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FEBRUARY 9 – MARCH 24 2019

(Toronto – Tuesday July 17, 2018) - Sting will star in the Canadian premiere of his critically acclaimed musical The Last Ship.  Presented by David Mirvish and produced by Karl Sydow and Kathryn Schenker, the limited six-week engagement runs February 9 through March 24, 2019 at Toronto’s Princess of Wales Theatre.

This new production of The Last Ship, which has music and lyrics by Sting, has just finished a critically acclaimed 12-week UK & Ireland tour, which followed a sell-out run at Newcastle’s Northern Stage.

Sting will play the role of shipyard foreman Jackie White in Toronto.  Further casting to be announced.

Sting said: “It was a joy to see the show’s journey from the rehearsal room to the stage this year - first in my hometown of Newcastle then around the UK and Ireland. It was also extremely moving to witness the incredible audience response in each city we visited. It will be hugely exciting and a personal privilege for me to perform in the show in Toronto and I’m looking forward to The Last Ship continuing its journey there next year.”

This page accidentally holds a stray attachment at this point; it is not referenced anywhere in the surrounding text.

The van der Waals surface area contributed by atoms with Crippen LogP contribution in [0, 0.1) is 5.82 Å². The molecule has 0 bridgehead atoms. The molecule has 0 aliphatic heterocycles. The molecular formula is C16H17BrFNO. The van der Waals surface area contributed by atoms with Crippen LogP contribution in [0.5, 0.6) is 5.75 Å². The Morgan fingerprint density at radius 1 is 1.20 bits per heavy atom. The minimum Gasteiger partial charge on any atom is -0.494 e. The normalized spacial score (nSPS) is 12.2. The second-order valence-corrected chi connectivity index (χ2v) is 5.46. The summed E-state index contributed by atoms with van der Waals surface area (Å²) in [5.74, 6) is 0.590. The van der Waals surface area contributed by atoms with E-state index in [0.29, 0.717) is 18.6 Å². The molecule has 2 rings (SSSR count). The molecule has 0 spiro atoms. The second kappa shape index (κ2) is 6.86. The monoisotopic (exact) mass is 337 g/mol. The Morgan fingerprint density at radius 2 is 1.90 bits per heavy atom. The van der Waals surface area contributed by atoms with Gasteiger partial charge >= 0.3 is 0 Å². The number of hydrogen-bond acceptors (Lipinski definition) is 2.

David Mirvish said: "The Last Ship is a personal, powerful story of a community attempting to come to grips with societal and economic changes that will tear apart the very fabric that kept that community together. What makes it especially powerful and very moving is its point of view. It is written from a very personal place by a son of that community — the acclaimed singer/songwriter Sting

“How lucky and privileged are we in Toronto to actually have Sting star in his own show? These opportunities — the stuff of theatrical legends — come along very rarely. We are indeed blessed that Sting has chosen our community in which to tell his own very personal story."

Powerful article from BBC reflecting on The Last Ship's resonance with three former Clyde (Scotland) shipyard workers.

“The plot of Sting's new musical The Last Ship has strong echoes for three former Clyde shipyard workers… Jimmy Cloughley, Linda Hamill and Thomas Brotherston went with me to see the new stage production in which a shipyard faces closure and the workers decide to take control by finishing off the construction of a half-built ship… This is what they experienced in 1971 when they were among thousands of workers at the Upper Clyde Shipbuilders (UCS) who staged a work-in…”


Read the full article here: